What to do when motivation fails

What to do when motivation fails

by Pamela Ng 07 Jan 2020

Many people attribute success to motivation, because that allows people to have the ability to work hard constantly and consistently for success. However, there are times when even the most inspired of us falter. Whether it’s due to burning both ends of the candle or a lack of conviction, what can we do to keep ourselves moving forward?


1. Avoid temptations

Some temptations need to be tackled head-on, while others are better off being avoided completely. That way, there is little or no chance of succumbing to them. You may think that it is quite cowardly a move, but you need to learn the importance of picking your own battles – you’re dealing with finite resources after all. For example, if your goal is to maintain a healthy weight, avoid vending machines or convenience stores so that there is no way for those unhealthy snacks to get to you.


2. Accountability

A lack of motivation can also result in the lack of self-control. To counteract this, hold yourself responsible for your own actions instead of blaming others. Keeping a journal of your activities and being brutally honest about it is one of the best ways to keep yourself in line. If it’s in black and white, there’s no denying what happened!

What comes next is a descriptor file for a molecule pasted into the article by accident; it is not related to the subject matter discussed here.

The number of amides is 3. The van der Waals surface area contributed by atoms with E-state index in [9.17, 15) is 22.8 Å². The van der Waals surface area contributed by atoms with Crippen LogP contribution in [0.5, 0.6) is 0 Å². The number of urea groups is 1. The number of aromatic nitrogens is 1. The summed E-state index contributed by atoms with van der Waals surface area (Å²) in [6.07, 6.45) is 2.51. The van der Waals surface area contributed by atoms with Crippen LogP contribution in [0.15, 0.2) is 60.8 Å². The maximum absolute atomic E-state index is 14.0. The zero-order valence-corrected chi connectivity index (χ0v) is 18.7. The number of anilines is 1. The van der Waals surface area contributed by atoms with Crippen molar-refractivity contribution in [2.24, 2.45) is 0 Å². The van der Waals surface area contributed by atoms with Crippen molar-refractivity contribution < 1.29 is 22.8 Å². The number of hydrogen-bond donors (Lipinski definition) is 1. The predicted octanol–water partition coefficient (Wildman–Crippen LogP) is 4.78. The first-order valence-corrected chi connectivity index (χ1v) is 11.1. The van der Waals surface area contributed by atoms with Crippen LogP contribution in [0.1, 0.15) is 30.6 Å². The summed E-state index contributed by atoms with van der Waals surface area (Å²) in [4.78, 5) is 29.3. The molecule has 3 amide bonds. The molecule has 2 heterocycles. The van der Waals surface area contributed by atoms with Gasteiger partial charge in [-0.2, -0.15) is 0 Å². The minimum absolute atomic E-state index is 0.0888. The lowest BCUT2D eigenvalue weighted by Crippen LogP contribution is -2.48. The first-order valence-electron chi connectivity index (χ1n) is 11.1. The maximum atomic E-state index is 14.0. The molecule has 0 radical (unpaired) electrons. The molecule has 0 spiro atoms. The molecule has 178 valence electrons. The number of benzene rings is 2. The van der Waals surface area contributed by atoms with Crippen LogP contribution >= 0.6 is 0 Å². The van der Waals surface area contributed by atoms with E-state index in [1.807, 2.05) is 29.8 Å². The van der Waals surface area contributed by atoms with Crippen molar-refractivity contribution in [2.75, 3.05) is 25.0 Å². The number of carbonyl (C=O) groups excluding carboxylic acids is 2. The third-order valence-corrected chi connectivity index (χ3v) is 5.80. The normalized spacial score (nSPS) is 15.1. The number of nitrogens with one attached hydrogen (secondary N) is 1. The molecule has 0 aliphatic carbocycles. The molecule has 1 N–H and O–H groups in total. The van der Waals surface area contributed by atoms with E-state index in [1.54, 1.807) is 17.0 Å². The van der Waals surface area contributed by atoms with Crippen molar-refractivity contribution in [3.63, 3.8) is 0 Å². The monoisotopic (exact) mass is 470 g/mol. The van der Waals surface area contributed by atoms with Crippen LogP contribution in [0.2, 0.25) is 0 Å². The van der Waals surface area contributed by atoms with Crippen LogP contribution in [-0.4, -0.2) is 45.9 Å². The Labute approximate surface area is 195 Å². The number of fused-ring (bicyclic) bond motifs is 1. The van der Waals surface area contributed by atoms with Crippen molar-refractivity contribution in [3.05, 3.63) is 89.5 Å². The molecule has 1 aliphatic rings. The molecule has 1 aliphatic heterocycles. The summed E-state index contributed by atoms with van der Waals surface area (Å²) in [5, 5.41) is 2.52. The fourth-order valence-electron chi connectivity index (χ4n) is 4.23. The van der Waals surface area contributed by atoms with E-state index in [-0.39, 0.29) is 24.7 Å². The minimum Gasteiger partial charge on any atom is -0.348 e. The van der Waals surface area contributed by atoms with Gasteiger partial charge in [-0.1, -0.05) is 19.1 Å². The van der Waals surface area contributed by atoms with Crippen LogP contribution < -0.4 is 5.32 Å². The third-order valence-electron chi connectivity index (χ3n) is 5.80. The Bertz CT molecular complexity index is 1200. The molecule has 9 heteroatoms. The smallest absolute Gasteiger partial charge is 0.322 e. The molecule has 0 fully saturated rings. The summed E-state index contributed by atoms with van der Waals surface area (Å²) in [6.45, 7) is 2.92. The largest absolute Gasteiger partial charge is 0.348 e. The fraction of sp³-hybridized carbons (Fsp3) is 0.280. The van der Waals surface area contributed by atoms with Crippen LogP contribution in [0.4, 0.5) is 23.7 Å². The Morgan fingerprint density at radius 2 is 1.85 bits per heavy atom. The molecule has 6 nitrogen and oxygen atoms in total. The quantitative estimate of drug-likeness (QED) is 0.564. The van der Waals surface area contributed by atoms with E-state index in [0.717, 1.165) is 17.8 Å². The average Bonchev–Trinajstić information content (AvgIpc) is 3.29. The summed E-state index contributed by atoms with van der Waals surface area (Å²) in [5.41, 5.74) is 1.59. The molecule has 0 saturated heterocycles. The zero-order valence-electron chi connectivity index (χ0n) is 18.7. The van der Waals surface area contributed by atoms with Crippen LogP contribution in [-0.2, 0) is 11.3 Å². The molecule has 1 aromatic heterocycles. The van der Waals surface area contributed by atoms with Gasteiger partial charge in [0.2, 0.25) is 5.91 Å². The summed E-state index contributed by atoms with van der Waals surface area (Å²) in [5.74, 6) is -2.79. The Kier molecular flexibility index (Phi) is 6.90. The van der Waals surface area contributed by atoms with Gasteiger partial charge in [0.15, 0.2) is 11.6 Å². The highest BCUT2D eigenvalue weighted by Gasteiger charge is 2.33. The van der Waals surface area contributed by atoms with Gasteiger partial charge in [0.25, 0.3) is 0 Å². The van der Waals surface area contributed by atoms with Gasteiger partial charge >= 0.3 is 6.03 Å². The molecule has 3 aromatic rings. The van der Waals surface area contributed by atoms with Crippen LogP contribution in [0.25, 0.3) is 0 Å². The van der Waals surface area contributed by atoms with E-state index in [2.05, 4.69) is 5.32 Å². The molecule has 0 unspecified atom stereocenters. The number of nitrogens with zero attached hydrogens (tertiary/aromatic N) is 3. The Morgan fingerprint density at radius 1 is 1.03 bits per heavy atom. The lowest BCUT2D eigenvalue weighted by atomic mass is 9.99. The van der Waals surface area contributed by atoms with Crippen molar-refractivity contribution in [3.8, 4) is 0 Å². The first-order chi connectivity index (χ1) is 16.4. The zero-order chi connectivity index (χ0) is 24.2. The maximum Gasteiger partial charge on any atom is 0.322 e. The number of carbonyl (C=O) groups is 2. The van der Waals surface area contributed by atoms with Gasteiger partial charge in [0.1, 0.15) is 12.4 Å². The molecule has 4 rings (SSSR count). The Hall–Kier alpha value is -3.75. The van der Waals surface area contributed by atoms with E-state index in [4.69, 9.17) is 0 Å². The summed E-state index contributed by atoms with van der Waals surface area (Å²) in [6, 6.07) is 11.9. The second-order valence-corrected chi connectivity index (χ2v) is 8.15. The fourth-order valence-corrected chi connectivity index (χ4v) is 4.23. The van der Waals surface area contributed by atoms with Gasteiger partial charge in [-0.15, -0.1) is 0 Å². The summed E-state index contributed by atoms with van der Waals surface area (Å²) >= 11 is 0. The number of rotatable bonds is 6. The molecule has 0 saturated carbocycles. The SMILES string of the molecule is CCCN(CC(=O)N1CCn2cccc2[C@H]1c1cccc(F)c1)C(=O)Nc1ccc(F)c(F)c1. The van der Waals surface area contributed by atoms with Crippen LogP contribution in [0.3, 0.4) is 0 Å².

3. Make decisions when you are in the correct headspace

Motivation tends to fail us when we are at our most vulnerable. Letting emotions and momentum get the best of us can result in regrettable actions being taken. For example, don’t go to the grocery when you are hungry AND stressed, because you will be more likely to gravitate towards junk food for some instant gratification. Taking the time to reflect on your goals and the progress you’ve made can help you realign your feelings and desires. Do this, and you’ll be surprised at just how differently you react to situations.


Motivation only works when it is backed by discipline. Relying on it wholesale makes for a very dangerous gambit – you’ll start off in the beginning just fine, but you might find yourself in a situation where it becomes insufficient. In that moment, the choice between sinking or swimming becomes painfully real. Developing that discipline at a later stage will be decidedly more uncomfortable, but it certainly beats not having any at all.